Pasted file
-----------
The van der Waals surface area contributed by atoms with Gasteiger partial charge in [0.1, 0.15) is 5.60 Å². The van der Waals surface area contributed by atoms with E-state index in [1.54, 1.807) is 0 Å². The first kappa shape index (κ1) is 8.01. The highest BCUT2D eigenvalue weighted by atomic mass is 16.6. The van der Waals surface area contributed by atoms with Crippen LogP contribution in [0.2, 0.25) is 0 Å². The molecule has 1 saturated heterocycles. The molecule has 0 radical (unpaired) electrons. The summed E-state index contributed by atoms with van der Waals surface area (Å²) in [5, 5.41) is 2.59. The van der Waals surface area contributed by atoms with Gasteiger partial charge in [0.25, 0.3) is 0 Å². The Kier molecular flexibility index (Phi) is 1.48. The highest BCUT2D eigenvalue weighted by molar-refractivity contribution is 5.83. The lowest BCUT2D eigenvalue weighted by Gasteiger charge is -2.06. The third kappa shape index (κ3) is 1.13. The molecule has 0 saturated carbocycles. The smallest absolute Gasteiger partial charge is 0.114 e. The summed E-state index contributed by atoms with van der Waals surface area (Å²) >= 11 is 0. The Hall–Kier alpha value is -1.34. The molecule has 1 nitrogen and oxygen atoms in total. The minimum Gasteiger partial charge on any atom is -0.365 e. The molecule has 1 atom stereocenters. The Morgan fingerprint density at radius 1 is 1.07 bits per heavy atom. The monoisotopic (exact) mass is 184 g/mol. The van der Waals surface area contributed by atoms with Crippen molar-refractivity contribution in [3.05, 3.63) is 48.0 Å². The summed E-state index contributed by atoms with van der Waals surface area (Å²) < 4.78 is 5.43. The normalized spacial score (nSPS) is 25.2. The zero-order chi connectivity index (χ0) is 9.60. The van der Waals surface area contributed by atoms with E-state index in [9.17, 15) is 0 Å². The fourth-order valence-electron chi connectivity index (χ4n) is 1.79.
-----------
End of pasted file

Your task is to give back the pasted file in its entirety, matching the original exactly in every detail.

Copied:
The van der Waals surface area contributed by atoms with Gasteiger partial charge in [0.1, 0.15) is 5.60 Å². The van der Waals surface area contributed by atoms with E-state index in [1.54, 1.807) is 0 Å². The first kappa shape index (κ1) is 8.01. The highest BCUT2D eigenvalue weighted by atomic mass is 16.6. The van der Waals surface area contributed by atoms with Crippen LogP contribution in [0.2, 0.25) is 0 Å². The molecule has 1 saturated heterocycles. The molecule has 0 radical (unpaired) electrons. The summed E-state index contributed by atoms with van der Waals surface area (Å²) in [5, 5.41) is 2.59. The van der Waals surface area contributed by atoms with Gasteiger partial charge in [0.25, 0.3) is 0 Å². The Kier molecular flexibility index (Phi) is 1.48. The highest BCUT2D eigenvalue weighted by molar-refractivity contribution is 5.83. The lowest BCUT2D eigenvalue weighted by Gasteiger charge is -2.06. The third kappa shape index (κ3) is 1.13. The molecule has 0 saturated carbocycles. The smallest absolute Gasteiger partial charge is 0.114 e. The summed E-state index contributed by atoms with van der Waals surface area (Å²) >= 11 is 0. The Hall–Kier alpha value is -1.34. The molecule has 1 nitrogen and oxygen atoms in total. The minimum Gasteiger partial charge on any atom is -0.365 e. The molecule has 1 atom stereocenters. The Morgan fingerprint density at radius 1 is 1.07 bits per heavy atom. The monoisotopic (exact) mass is 184 g/mol. The van der Waals surface area contributed by atoms with Crippen molar-refractivity contribution in [3.05, 3.63) is 48.0 Å². The summed E-state index contributed by atoms with van der Waals surface area (Å²) < 4.78 is 5.43. The normalized spacial score (nSPS) is 25.2. The zero-order chi connectivity index (χ0) is 9.60. The van der Waals surface area contributed by atoms with E-state index in [9.17, 15) is 0 Å². The fourth-order valence-electron chi connectivity index (χ4n) is 1.79.